The Royal Bank of Scotland and its subsidiary Ulster Bank have been hit with a £56 million fine by regulatory authorities over a computer malfunction in 2012 that locked customers out of accounts and knocked out payments processing systems.
The IT failure affected over 6.5 million UK customers for several weeks. Over the course of that period customers could not use online banking facilities to access their accounts or obtain accurate account balances from ATMs; customers were unable to make timely mortgage payments; customers were left without cash in foreign countries; the banks applied incorrect credit and debit interest to customers’ accounts and produced inaccurate bank statements; and some organisations were unable to meet their payroll commitments or finalise their audited accounts.
Tracey McDermott, director of enforcement and financial crime at the FCA says the watchdog, in concert with the Prudential Regulatory Authority, levied the penalties for the banks' failures to put in place resilient technology systems which could withstand, or minimise the risk of, IT problems.
In December, RBS chief Ross McEwan admitted that the bank had failed to invest properly in its IT system for decades.
'Modern banking depends on effective, reliable and resilient IT systems," says McDermott. "The banks' failures meant millions of customers were unable to carry out the banking transactions which keep businesses and people's everyday lives moving."
McDermott says the problems in 2012 arose due to failures "at many levels" within the RBS Group to identify and manage the risks which can flow from disruptive IT incidents.
The breakdown happened on 17 June 2012 when the bank's IT department upgraded the software that processed updates to customers’ accounts overnight. When it noticed problems with the upgrade it decided to uninstall it without first testing the consequences of that action. The Technology Services team did not realise, however, that the upgraded software was not compatible with the previous version, resulting in the subsequent crash.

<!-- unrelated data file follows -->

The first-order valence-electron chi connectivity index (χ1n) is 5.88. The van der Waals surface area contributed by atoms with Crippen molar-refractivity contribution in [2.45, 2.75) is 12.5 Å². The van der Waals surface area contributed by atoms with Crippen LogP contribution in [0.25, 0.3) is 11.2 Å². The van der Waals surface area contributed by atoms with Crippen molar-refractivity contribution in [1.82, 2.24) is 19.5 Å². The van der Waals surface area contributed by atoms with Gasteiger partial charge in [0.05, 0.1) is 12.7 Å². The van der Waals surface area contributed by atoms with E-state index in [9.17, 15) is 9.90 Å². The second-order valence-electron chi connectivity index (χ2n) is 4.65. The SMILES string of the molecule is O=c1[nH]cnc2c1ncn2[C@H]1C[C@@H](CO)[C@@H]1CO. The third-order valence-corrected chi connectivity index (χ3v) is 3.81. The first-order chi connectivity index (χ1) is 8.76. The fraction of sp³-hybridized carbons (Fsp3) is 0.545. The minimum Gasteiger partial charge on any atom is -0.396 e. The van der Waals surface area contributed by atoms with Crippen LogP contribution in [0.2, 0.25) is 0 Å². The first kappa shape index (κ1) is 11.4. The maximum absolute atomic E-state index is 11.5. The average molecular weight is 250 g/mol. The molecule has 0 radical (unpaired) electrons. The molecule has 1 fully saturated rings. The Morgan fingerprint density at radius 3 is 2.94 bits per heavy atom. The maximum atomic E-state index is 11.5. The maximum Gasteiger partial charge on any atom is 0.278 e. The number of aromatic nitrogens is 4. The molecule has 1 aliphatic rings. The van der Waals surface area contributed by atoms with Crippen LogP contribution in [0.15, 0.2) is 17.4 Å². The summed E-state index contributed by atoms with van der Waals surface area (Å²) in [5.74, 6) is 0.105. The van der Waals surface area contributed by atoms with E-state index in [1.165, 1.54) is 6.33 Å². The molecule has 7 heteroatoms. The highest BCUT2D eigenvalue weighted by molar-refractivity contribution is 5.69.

Today’s fine is the first time the FCA and the Prudential Regulation Authority (PRA) have taken joint enforcement action. The FCA hit the banks with a £42 million fine, while the PRA put a £14 million price tag on the incident.
The Banks agreed to settle at an early stage of the investigation and therefore qualified for a 30% discount.
Shortly after the IT incident, the FCA wrote to the chairmen of major retail banks in 2012 to ask them to identify the steps they had considered at board level to assess and mitigate their exposure to IT risks. The FCA and PRA recently initiated a second "Dear Chairman" exercise and, once again, it is seeking to assess how well banks are managing their exposure to IT risk and to what extent banks’ governing bodies have formally assessed the extent to which a bank is vulnerable to technology failure affecting services supporting retail economic functions.
"We expect all firms to focus on how they ensure that they can meet the requirements of their customers when looking at their IT strategies and policies," says McDermott.
Last week, the Central Bank of Ireland fined Ulster Bank EUR3.5 million over the meltdown.